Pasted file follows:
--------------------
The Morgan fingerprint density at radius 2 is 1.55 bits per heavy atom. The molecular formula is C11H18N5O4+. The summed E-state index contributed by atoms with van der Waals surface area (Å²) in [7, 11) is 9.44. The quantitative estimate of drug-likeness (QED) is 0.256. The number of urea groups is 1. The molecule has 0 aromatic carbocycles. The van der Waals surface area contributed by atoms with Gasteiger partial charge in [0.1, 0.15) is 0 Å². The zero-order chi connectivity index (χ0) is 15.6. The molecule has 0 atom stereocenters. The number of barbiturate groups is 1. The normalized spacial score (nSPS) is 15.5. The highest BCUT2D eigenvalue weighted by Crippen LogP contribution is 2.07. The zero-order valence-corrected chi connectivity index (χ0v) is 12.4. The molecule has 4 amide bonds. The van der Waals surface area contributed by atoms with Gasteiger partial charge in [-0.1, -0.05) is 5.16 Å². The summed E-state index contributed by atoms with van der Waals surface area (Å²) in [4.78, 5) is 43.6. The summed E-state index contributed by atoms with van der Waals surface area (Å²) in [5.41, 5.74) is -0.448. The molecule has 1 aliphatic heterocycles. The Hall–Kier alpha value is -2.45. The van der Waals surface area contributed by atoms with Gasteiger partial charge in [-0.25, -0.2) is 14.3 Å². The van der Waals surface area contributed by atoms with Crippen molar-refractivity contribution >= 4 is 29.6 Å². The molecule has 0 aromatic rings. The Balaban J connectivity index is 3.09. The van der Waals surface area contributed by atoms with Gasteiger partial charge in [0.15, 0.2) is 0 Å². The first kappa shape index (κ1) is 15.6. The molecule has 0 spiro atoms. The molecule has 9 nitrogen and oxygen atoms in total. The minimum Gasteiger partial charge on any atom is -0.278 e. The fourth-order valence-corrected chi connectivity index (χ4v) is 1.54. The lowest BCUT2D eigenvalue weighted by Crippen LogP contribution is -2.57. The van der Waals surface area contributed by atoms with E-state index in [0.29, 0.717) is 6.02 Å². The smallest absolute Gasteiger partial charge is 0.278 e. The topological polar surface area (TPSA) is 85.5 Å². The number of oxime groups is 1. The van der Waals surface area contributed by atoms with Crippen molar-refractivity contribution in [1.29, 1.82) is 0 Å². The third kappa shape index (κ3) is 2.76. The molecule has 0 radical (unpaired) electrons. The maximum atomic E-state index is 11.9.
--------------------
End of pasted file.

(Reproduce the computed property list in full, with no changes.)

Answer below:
The Morgan fingerprint density at radius 2 is 1.55 bits per heavy atom. The molecular formula is C11H18N5O4+. The summed E-state index contributed by atoms with van der Waals surface area (Å²) in [7, 11) is 9.44. The quantitative estimate of drug-likeness (QED) is 0.256. The number of urea groups is 1. The molecule has 0 aromatic carbocycles. The van der Waals surface area contributed by atoms with Gasteiger partial charge in [0.1, 0.15) is 0 Å². The zero-order chi connectivity index (χ0) is 15.6. The molecule has 0 atom stereocenters. The number of barbiturate groups is 1. The normalized spacial score (nSPS) is 15.5. The highest BCUT2D eigenvalue weighted by Crippen LogP contribution is 2.07. The zero-order valence-corrected chi connectivity index (χ0v) is 12.4. The molecule has 4 amide bonds. The van der Waals surface area contributed by atoms with Gasteiger partial charge in [-0.1, -0.05) is 5.16 Å². The summed E-state index contributed by atoms with van der Waals surface area (Å²) in [4.78, 5) is 43.6. The summed E-state index contributed by atoms with van der Waals surface area (Å²) in [5.41, 5.74) is -0.448. The molecule has 1 aliphatic heterocycles. The Hall–Kier alpha value is -2.45. The van der Waals surface area contributed by atoms with Gasteiger partial charge in [-0.25, -0.2) is 14.3 Å². The van der Waals surface area contributed by atoms with Crippen molar-refractivity contribution >= 4 is 29.6 Å². The molecule has 0 aromatic rings. The Balaban J connectivity index is 3.09. The van der Waals surface area contributed by atoms with Gasteiger partial charge in [0.15, 0.2) is 0 Å². The first kappa shape index (κ1) is 15.6. The molecule has 0 spiro atoms. The molecule has 9 nitrogen and oxygen atoms in total. The minimum Gasteiger partial charge on any atom is -0.278 e. The fourth-order valence-corrected chi connectivity index (χ4v) is 1.54. The lowest BCUT2D eigenvalue weighted by Crippen LogP contribution is -2.57. The van der Waals surface area contributed by atoms with E-state index in [0.29, 0.717) is 6.02 Å². The smallest absolute Gasteiger partial charge is 0.278 e. The topological polar surface area (TPSA) is 85.5 Å². The number of oxime groups is 1. The van der Waals surface area contributed by atoms with Crippen molar-refractivity contribution in [1.29, 1.82) is 0 Å². The third kappa shape index (κ3) is 2.76. The molecule has 0 radical (unpaired) electrons. The maximum atomic E-state index is 11.9.